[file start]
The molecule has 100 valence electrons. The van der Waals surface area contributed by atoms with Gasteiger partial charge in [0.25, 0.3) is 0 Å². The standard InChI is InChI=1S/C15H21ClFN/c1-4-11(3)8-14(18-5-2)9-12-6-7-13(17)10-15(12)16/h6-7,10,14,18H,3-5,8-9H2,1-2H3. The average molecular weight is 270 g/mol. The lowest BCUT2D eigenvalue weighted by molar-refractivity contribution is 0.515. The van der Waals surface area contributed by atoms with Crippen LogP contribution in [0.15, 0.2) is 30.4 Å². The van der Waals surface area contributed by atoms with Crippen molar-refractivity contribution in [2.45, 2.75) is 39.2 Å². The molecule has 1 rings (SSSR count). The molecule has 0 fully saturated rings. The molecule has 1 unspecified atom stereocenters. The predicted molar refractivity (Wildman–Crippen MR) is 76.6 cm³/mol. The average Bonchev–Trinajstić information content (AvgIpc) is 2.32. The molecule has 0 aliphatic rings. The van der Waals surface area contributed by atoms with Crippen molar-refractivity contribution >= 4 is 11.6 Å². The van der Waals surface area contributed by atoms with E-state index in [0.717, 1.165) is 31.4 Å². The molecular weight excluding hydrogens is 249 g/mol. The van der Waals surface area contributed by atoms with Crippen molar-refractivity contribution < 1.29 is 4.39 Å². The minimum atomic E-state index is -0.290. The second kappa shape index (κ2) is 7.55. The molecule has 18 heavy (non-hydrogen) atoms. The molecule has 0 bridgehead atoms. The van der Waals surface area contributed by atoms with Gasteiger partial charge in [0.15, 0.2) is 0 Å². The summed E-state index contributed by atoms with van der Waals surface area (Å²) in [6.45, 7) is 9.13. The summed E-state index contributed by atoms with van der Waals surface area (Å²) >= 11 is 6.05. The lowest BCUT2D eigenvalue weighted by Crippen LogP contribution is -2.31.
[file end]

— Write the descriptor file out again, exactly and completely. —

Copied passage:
The molecule has 100 valence electrons. The van der Waals surface area contributed by atoms with Gasteiger partial charge in [0.25, 0.3) is 0 Å². The standard InChI is InChI=1S/C15H21ClFN/c1-4-11(3)8-14(18-5-2)9-12-6-7-13(17)10-15(12)16/h6-7,10,14,18H,3-5,8-9H2,1-2H3. The average molecular weight is 270 g/mol. The lowest BCUT2D eigenvalue weighted by molar-refractivity contribution is 0.515. The van der Waals surface area contributed by atoms with Crippen LogP contribution in [0.15, 0.2) is 30.4 Å². The van der Waals surface area contributed by atoms with Crippen molar-refractivity contribution in [2.45, 2.75) is 39.2 Å². The molecule has 1 rings (SSSR count). The molecule has 0 fully saturated rings. The molecule has 1 unspecified atom stereocenters. The predicted molar refractivity (Wildman–Crippen MR) is 76.6 cm³/mol. The average Bonchev–Trinajstić information content (AvgIpc) is 2.32. The molecule has 0 aliphatic rings. The van der Waals surface area contributed by atoms with Crippen molar-refractivity contribution >= 4 is 11.6 Å². The van der Waals surface area contributed by atoms with E-state index in [0.717, 1.165) is 31.4 Å². The molecular weight excluding hydrogens is 249 g/mol. The van der Waals surface area contributed by atoms with Crippen molar-refractivity contribution < 1.29 is 4.39 Å². The minimum atomic E-state index is -0.290. The second kappa shape index (κ2) is 7.55. The molecule has 18 heavy (non-hydrogen) atoms. The molecule has 0 bridgehead atoms. The van der Waals surface area contributed by atoms with Gasteiger partial charge in [0.15, 0.2) is 0 Å². The summed E-state index contributed by atoms with van der Waals surface area (Å²) in [6.45, 7) is 9.13. The summed E-state index contributed by atoms with van der Waals surface area (Å²) >= 11 is 6.05. The lowest BCUT2D eigenvalue weighted by Crippen LogP contribution is -2.31.